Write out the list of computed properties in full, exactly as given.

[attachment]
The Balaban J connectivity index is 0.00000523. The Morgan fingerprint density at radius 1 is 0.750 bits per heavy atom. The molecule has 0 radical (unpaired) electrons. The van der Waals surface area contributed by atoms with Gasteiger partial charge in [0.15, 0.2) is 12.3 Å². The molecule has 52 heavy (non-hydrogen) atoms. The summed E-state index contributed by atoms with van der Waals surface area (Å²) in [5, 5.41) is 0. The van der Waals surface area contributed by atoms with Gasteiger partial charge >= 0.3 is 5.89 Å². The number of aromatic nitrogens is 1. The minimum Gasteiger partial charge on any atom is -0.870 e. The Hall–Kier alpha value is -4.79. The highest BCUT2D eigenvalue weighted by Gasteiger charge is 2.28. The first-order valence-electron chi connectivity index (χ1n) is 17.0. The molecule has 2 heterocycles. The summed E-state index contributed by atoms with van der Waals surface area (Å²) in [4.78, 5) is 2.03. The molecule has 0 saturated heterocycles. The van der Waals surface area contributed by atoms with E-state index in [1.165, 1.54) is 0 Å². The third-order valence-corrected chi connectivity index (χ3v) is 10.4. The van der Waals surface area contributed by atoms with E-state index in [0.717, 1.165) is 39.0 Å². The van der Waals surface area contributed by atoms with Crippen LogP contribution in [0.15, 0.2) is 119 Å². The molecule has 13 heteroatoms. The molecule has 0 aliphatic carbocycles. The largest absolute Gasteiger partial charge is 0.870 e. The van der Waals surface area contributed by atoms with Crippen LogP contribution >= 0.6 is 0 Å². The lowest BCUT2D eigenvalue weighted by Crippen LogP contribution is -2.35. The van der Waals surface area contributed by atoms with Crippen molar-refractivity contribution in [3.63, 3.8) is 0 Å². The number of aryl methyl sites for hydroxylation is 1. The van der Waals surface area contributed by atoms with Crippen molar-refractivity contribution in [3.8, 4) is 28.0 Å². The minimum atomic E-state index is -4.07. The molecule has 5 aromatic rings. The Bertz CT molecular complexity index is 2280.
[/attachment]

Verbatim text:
The Balaban J connectivity index is 0.00000523. The Morgan fingerprint density at radius 1 is 0.750 bits per heavy atom. The molecule has 0 radical (unpaired) electrons. The van der Waals surface area contributed by atoms with Gasteiger partial charge in [0.15, 0.2) is 12.3 Å². The molecule has 52 heavy (non-hydrogen) atoms. The summed E-state index contributed by atoms with van der Waals surface area (Å²) in [5, 5.41) is 0. The van der Waals surface area contributed by atoms with Gasteiger partial charge >= 0.3 is 5.89 Å². The number of aromatic nitrogens is 1. The minimum Gasteiger partial charge on any atom is -0.870 e. The Hall–Kier alpha value is -4.79. The highest BCUT2D eigenvalue weighted by Gasteiger charge is 2.28. The first-order valence-electron chi connectivity index (χ1n) is 17.0. The molecule has 2 heterocycles. The summed E-state index contributed by atoms with van der Waals surface area (Å²) in [4.78, 5) is 2.03. The molecule has 0 saturated heterocycles. The van der Waals surface area contributed by atoms with E-state index in [1.165, 1.54) is 0 Å². The third-order valence-corrected chi connectivity index (χ3v) is 10.4. The van der Waals surface area contributed by atoms with E-state index in [0.717, 1.165) is 39.0 Å². The van der Waals surface area contributed by atoms with Crippen LogP contribution in [0.15, 0.2) is 119 Å². The molecule has 13 heteroatoms. The molecule has 0 aliphatic carbocycles. The largest absolute Gasteiger partial charge is 0.870 e. The van der Waals surface area contributed by atoms with Crippen LogP contribution >= 0.6 is 0 Å². The lowest BCUT2D eigenvalue weighted by Crippen LogP contribution is -2.35. The van der Waals surface area contributed by atoms with Crippen molar-refractivity contribution in [3.63, 3.8) is 0 Å². The number of aryl methyl sites for hydroxylation is 1. The van der Waals surface area contributed by atoms with Crippen molar-refractivity contribution in [3.8, 4) is 28.0 Å². The minimum atomic E-state index is -4.07. The molecule has 5 aromatic rings. The Bertz CT molecular complexity index is 2280.